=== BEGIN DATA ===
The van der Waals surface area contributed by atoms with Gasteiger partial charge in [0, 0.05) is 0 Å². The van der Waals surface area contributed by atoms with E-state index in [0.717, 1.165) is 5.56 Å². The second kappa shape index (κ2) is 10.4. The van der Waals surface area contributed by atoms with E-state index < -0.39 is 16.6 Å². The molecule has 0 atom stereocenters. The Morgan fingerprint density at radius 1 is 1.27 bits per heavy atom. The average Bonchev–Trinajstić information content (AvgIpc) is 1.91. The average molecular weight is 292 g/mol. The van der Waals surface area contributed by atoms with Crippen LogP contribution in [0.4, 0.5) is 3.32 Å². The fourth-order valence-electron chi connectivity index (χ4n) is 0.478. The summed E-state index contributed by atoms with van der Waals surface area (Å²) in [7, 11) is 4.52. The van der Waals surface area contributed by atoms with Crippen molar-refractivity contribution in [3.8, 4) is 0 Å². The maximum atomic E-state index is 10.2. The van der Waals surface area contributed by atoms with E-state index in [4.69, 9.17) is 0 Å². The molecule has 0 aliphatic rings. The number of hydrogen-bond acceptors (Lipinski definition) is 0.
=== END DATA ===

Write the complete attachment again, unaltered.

The van der Waals surface area contributed by atoms with Gasteiger partial charge in [0, 0.05) is 0 Å². The van der Waals surface area contributed by atoms with E-state index in [0.717, 1.165) is 5.56 Å². The second kappa shape index (κ2) is 10.4. The van der Waals surface area contributed by atoms with E-state index < -0.39 is 16.6 Å². The molecule has 0 atom stereocenters. The Morgan fingerprint density at radius 1 is 1.27 bits per heavy atom. The average Bonchev–Trinajstić information content (AvgIpc) is 1.91. The average molecular weight is 292 g/mol. The van der Waals surface area contributed by atoms with Crippen LogP contribution in [0.4, 0.5) is 3.32 Å². The fourth-order valence-electron chi connectivity index (χ4n) is 0.478. The summed E-state index contributed by atoms with van der Waals surface area (Å²) in [7, 11) is 4.52. The van der Waals surface area contributed by atoms with Crippen molar-refractivity contribution in [3.8, 4) is 0 Å². The maximum atomic E-state index is 10.2. The van der Waals surface area contributed by atoms with E-state index in [4.69, 9.17) is 0 Å². The molecule has 0 aliphatic rings. The number of hydrogen-bond acceptors (Lipinski definition) is 0.